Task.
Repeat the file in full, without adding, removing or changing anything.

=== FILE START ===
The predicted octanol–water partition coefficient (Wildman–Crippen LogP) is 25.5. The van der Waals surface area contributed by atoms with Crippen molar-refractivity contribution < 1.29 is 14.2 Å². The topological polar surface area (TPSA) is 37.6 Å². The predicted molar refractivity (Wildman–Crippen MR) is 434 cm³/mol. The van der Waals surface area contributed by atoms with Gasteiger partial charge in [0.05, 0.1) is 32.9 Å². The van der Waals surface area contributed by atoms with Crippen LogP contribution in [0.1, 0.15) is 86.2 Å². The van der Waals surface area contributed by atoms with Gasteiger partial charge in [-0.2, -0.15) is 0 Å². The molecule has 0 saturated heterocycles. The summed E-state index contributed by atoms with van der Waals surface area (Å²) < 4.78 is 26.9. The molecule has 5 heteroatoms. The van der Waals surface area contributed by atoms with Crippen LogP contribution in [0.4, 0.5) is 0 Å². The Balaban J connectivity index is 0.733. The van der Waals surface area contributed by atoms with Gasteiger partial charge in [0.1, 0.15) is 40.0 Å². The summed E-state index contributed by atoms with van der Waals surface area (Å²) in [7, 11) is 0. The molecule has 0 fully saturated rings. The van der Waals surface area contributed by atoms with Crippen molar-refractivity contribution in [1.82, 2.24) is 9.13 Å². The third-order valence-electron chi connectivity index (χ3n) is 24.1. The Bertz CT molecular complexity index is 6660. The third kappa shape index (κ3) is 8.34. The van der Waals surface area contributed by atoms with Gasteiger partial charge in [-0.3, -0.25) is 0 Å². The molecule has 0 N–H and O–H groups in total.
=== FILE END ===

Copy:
The predicted octanol–water partition coefficient (Wildman–Crippen LogP) is 25.5. The van der Waals surface area contributed by atoms with Crippen molar-refractivity contribution < 1.29 is 14.2 Å². The topological polar surface area (TPSA) is 37.6 Å². The predicted molar refractivity (Wildman–Crippen MR) is 434 cm³/mol. The van der Waals surface area contributed by atoms with Gasteiger partial charge in [0.05, 0.1) is 32.9 Å². The van der Waals surface area contributed by atoms with Crippen LogP contribution in [0.1, 0.15) is 86.2 Å². The van der Waals surface area contributed by atoms with Gasteiger partial charge in [-0.2, -0.15) is 0 Å². The molecule has 0 saturated heterocycles. The summed E-state index contributed by atoms with van der Waals surface area (Å²) < 4.78 is 26.9. The molecule has 5 heteroatoms. The van der Waals surface area contributed by atoms with Crippen LogP contribution in [0.4, 0.5) is 0 Å². The Balaban J connectivity index is 0.733. The van der Waals surface area contributed by atoms with Gasteiger partial charge in [0.1, 0.15) is 40.0 Å². The summed E-state index contributed by atoms with van der Waals surface area (Å²) in [7, 11) is 0. The molecule has 0 fully saturated rings. The van der Waals surface area contributed by atoms with Crippen molar-refractivity contribution in [1.82, 2.24) is 9.13 Å². The third-order valence-electron chi connectivity index (χ3n) is 24.1. The Bertz CT molecular complexity index is 6660. The third kappa shape index (κ3) is 8.34. The van der Waals surface area contributed by atoms with Gasteiger partial charge in [-0.3, -0.25) is 0 Å². The molecule has 0 N–H and O–H groups in total.